Ely S. Parker (1828-1895) might be the most remarkable American hero you’ve never heard of. Born into an Onondowaga (Seneca) clan in the Six Nations of the Haudenosaunee (Iroquois) in New York, he ascended to the highest levels of leadership in both Native and European American societies. He was a translator, diplomat, attorney, engineer, lieutenant colonel in the Union Army, and lead draftsman of the terms of Confederate surrender at Appomattox. Later, under President Ulysses S. Grant, he became the first Native American to serve as U.S. Commissioner of Indian Affairs.

“In the culture that he was raised in, you could be, in fact, quite eccentric, as long as you committed yourself to the good of the community,” says Joseph Bruchac, author of the middle-grade biography One Real American: The Life of Ely S. Parker, Seneca Sachem and Civil War General (out Oct. 27). “I’d certainly agree that Ely S. Parker was a person devoted to his various communities, and I think he carried those Haudenosaunee, or Iroquois, values into his everyday life within the world of the European American.”


Those values, says Bruchac—a Nulhegan Abenaki citizen who has devoted his life to Native American scholarship, storytelling, and song—include respect, cooperation, consensus, and not taking yourself too seriously. Parker’s exemplary character led to his election as Seneca sachem, one of 50 leaders or chiefs of the Six Nations. He was given the name Donehogawa, or “Keeper of the Western Door of the Longhouse of the Iroquois.”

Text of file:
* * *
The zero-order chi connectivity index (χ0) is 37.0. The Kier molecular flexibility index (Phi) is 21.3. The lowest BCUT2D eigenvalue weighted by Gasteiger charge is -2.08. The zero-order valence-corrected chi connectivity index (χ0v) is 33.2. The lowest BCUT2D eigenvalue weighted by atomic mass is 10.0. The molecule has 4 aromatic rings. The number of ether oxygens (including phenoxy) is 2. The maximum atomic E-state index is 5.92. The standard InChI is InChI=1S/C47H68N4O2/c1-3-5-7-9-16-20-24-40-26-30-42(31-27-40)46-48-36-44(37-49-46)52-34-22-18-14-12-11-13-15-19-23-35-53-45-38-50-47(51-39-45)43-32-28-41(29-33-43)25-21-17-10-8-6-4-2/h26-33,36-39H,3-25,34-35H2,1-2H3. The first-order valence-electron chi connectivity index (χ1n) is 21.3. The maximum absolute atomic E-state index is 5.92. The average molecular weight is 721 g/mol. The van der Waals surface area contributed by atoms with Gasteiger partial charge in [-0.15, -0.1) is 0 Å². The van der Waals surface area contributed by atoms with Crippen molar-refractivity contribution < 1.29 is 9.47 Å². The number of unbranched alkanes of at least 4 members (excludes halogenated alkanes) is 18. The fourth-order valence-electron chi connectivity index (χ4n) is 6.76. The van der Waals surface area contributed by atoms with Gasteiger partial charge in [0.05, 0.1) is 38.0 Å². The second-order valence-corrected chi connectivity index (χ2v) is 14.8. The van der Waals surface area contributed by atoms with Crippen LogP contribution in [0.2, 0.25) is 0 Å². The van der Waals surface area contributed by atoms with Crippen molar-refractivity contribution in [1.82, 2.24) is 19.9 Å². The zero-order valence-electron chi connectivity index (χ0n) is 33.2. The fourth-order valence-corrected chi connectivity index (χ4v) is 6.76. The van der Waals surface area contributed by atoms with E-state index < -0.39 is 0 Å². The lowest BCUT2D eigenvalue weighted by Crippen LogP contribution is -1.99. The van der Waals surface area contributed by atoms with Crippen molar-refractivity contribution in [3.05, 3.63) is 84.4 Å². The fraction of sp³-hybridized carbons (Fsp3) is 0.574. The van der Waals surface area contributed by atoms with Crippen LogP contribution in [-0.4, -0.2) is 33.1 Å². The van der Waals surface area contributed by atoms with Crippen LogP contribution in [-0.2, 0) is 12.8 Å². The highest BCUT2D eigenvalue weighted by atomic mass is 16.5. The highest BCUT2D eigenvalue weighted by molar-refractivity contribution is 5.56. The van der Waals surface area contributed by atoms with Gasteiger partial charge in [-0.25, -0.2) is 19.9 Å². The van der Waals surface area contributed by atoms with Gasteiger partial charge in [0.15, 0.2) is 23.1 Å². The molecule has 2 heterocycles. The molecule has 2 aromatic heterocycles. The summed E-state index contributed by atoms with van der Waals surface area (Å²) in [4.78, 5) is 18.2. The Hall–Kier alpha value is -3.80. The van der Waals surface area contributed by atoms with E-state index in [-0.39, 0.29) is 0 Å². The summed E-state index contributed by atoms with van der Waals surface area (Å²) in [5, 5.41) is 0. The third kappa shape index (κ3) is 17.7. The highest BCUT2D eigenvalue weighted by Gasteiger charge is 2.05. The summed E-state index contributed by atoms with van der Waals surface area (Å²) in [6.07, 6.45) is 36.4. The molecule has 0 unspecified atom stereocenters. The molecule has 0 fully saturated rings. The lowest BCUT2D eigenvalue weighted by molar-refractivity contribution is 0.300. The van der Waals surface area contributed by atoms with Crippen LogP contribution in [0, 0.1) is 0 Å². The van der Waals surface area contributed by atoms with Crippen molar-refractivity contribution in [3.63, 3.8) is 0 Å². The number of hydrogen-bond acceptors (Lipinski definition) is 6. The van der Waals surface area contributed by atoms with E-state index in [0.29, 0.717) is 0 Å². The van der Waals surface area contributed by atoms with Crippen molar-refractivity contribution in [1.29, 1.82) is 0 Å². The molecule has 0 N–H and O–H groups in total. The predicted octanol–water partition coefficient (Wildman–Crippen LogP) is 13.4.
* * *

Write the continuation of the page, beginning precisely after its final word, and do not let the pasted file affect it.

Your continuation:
“To be chosen as a leader or a chief, it wasn’t a popularity contest or a majority vote,” Bruchac says. “It was based on how you had behaved your entire life as judged by the women of your clan. He couldn’t get away with much and still be chosen as a leader….In that way, the book is very much a story of the power of women, even though it’s a story of one man.”

There’s nothing more American than a belief in the power of the individual to make a difference. But as Ely S. Parker’s life story shows, marshaling your unique talents and abilities in service to community—not for glory, not for fame—fulfills your potential as a citizen of a great nation (or two). This fall, Abrams Children’s Books will publish One Real American and other works by award-winning authors that celebrate civic engagement. From Andrea Beaty’s chapter book Sofia Valdez and the Vanishing Vote (Oct. 6) to Jillian Tamaki’s picture book Our Little Kitchen (Sept. 22), these titles highlight the many ways kids can get involved in their communities and make a difference in the world.

Sometimes it starts with joining a work in progress. Tamaki’s Our Little Kitchen is a colorful pen-and-ink–style picture book based in part on the Canadian American cartoonist and illustrator’s experience of volunteering at a small secular community kitchen in Greenpoint, Brooklyn.

“I wasn’t welcomed with open arms or even a hello,” Tamaki writes in an author’s note. “ ‘You can start by peeling those potatoes,’ maybe. It was a busy, working kitchen—there was just too much to do. I put my head down, did as I was told, and tried not to get in the way. I came again the following week. And the week after that. Eventually the kitchen crew softened to me. I was part of the team.”